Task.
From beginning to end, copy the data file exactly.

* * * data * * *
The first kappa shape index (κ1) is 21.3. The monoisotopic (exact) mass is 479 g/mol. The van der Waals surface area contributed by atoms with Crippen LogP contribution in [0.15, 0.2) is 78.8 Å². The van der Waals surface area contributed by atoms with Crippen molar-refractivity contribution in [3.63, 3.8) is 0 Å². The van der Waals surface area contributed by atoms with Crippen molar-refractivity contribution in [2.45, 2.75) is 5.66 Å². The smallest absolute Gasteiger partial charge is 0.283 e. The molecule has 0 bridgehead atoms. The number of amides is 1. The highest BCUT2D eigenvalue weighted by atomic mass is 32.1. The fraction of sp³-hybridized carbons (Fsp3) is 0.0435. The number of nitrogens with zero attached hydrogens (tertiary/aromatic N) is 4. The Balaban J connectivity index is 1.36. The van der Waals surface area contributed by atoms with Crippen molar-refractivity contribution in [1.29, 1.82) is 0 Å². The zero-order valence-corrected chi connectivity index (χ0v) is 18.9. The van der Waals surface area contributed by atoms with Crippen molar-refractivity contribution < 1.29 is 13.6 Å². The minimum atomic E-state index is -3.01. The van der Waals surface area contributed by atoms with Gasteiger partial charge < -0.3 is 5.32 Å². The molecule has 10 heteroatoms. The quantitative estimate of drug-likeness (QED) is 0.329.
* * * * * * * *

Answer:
The first kappa shape index (κ1) is 21.3. The monoisotopic (exact) mass is 479 g/mol. The van der Waals surface area contributed by atoms with Crippen LogP contribution in [0.15, 0.2) is 78.8 Å². The van der Waals surface area contributed by atoms with Crippen molar-refractivity contribution in [3.63, 3.8) is 0 Å². The van der Waals surface area contributed by atoms with Crippen molar-refractivity contribution in [2.45, 2.75) is 5.66 Å². The smallest absolute Gasteiger partial charge is 0.283 e. The molecule has 0 bridgehead atoms. The number of amides is 1. The highest BCUT2D eigenvalue weighted by atomic mass is 32.1. The fraction of sp³-hybridized carbons (Fsp3) is 0.0435. The number of nitrogens with zero attached hydrogens (tertiary/aromatic N) is 4. The Balaban J connectivity index is 1.36. The van der Waals surface area contributed by atoms with Crippen molar-refractivity contribution in [1.29, 1.82) is 0 Å². The zero-order valence-corrected chi connectivity index (χ0v) is 18.9. The van der Waals surface area contributed by atoms with Crippen molar-refractivity contribution < 1.29 is 13.6 Å². The minimum atomic E-state index is -3.01. The van der Waals surface area contributed by atoms with Gasteiger partial charge < -0.3 is 5.32 Å². The molecule has 10 heteroatoms. The quantitative estimate of drug-likeness (QED) is 0.329.